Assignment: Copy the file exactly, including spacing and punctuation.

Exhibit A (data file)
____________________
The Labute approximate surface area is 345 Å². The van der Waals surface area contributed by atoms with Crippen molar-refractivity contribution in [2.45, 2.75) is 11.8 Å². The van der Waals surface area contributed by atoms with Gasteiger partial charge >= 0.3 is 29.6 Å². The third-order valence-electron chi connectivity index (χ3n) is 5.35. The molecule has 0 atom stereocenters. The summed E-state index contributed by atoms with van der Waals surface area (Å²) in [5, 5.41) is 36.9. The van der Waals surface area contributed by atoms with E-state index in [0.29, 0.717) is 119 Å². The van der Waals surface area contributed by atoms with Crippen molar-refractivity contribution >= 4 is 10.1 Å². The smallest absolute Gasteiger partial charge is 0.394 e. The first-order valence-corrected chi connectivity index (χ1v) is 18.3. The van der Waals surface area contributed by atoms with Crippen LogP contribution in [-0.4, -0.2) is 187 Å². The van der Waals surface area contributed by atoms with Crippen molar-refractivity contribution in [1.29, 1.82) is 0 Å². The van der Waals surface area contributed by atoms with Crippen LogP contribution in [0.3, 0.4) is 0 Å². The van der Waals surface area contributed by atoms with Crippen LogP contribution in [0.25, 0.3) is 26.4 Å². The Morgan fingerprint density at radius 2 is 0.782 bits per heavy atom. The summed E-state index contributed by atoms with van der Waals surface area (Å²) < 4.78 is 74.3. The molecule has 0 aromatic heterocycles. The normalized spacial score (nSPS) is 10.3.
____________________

The Labute approximate surface area is 345 Å². The van der Waals surface area contributed by atoms with Crippen molar-refractivity contribution in [2.45, 2.75) is 11.8 Å². The van der Waals surface area contributed by atoms with Gasteiger partial charge >= 0.3 is 29.6 Å². The third-order valence-electron chi connectivity index (χ3n) is 5.35. The molecule has 0 atom stereocenters. The summed E-state index contributed by atoms with van der Waals surface area (Å²) in [5, 5.41) is 36.9. The van der Waals surface area contributed by atoms with E-state index in [0.29, 0.717) is 119 Å². The van der Waals surface area contributed by atoms with Crippen molar-refractivity contribution >= 4 is 10.1 Å². The smallest absolute Gasteiger partial charge is 0.394 e. The first-order valence-corrected chi connectivity index (χ1v) is 18.3. The van der Waals surface area contributed by atoms with Crippen LogP contribution in [-0.4, -0.2) is 187 Å². The van der Waals surface area contributed by atoms with Crippen molar-refractivity contribution in [1.29, 1.82) is 0 Å². The van der Waals surface area contributed by atoms with Crippen LogP contribution in [0.3, 0.4) is 0 Å². The van der Waals surface area contributed by atoms with Crippen LogP contribution in [0.25, 0.3) is 26.4 Å². The Morgan fingerprint density at radius 2 is 0.782 bits per heavy atom. The summed E-state index contributed by atoms with van der Waals surface area (Å²) < 4.78 is 74.3. The molecule has 0 aromatic heterocycles. The normalized spacial score (nSPS) is 10.3.